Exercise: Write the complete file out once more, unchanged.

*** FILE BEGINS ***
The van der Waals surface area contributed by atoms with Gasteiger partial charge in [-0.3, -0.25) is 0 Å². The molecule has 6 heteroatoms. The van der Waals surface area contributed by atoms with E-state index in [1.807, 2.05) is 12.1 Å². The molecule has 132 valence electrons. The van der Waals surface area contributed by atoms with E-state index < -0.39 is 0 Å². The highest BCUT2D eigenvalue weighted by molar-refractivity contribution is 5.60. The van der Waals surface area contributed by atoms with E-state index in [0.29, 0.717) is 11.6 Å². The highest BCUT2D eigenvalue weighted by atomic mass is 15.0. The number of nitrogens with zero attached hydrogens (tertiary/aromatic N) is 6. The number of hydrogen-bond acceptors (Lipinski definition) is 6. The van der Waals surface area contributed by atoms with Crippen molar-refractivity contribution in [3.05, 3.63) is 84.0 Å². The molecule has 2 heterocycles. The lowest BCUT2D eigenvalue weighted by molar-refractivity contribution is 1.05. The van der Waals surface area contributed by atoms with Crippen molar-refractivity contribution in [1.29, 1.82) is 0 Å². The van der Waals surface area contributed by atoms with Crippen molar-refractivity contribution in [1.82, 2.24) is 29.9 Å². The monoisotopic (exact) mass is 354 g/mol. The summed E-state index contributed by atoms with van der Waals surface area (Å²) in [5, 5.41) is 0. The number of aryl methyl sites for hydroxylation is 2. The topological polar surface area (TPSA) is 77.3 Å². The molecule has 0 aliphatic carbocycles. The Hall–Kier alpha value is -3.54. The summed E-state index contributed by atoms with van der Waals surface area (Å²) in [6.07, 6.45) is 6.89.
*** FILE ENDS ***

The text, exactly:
The van der Waals surface area contributed by atoms with Gasteiger partial charge in [-0.3, -0.25) is 0 Å². The molecule has 6 heteroatoms. The van der Waals surface area contributed by atoms with E-state index in [1.807, 2.05) is 12.1 Å². The molecule has 132 valence electrons. The van der Waals surface area contributed by atoms with E-state index < -0.39 is 0 Å². The highest BCUT2D eigenvalue weighted by molar-refractivity contribution is 5.60. The van der Waals surface area contributed by atoms with E-state index in [0.29, 0.717) is 11.6 Å². The highest BCUT2D eigenvalue weighted by atomic mass is 15.0. The number of nitrogens with zero attached hydrogens (tertiary/aromatic N) is 6. The number of hydrogen-bond acceptors (Lipinski definition) is 6. The van der Waals surface area contributed by atoms with Crippen molar-refractivity contribution in [3.05, 3.63) is 84.0 Å². The molecule has 2 heterocycles. The lowest BCUT2D eigenvalue weighted by molar-refractivity contribution is 1.05. The van der Waals surface area contributed by atoms with Crippen molar-refractivity contribution in [1.29, 1.82) is 0 Å². The van der Waals surface area contributed by atoms with Crippen molar-refractivity contribution in [1.82, 2.24) is 29.9 Å². The monoisotopic (exact) mass is 354 g/mol. The summed E-state index contributed by atoms with van der Waals surface area (Å²) in [5, 5.41) is 0. The number of aryl methyl sites for hydroxylation is 2. The topological polar surface area (TPSA) is 77.3 Å². The molecule has 0 aliphatic carbocycles. The Hall–Kier alpha value is -3.54. The summed E-state index contributed by atoms with van der Waals surface area (Å²) in [6.07, 6.45) is 6.89.